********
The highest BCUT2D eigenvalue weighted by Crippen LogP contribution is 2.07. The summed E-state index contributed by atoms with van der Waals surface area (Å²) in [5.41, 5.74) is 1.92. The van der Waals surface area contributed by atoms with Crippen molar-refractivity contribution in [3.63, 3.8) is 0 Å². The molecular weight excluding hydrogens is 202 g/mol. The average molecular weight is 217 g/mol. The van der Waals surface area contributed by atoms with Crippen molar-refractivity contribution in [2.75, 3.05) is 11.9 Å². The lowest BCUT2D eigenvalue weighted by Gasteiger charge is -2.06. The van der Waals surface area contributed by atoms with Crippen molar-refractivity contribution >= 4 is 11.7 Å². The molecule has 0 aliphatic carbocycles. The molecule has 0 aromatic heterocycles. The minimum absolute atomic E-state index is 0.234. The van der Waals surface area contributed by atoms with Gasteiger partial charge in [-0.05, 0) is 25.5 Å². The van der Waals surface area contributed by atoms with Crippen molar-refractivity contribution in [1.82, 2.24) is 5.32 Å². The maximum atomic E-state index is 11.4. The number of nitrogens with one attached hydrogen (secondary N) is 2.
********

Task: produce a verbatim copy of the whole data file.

The highest BCUT2D eigenvalue weighted by Crippen LogP contribution is 2.07. The summed E-state index contributed by atoms with van der Waals surface area (Å²) in [5.41, 5.74) is 1.92. The van der Waals surface area contributed by atoms with Crippen molar-refractivity contribution in [3.63, 3.8) is 0 Å². The molecular weight excluding hydrogens is 202 g/mol. The average molecular weight is 217 g/mol. The van der Waals surface area contributed by atoms with Crippen molar-refractivity contribution in [2.75, 3.05) is 11.9 Å². The lowest BCUT2D eigenvalue weighted by Gasteiger charge is -2.06. The van der Waals surface area contributed by atoms with Crippen molar-refractivity contribution >= 4 is 11.7 Å². The molecule has 0 aliphatic carbocycles. The molecule has 0 aromatic heterocycles. The minimum absolute atomic E-state index is 0.234. The van der Waals surface area contributed by atoms with Gasteiger partial charge in [-0.05, 0) is 25.5 Å². The van der Waals surface area contributed by atoms with Crippen molar-refractivity contribution in [1.82, 2.24) is 5.32 Å². The maximum atomic E-state index is 11.4. The number of nitrogens with one attached hydrogen (secondary N) is 2.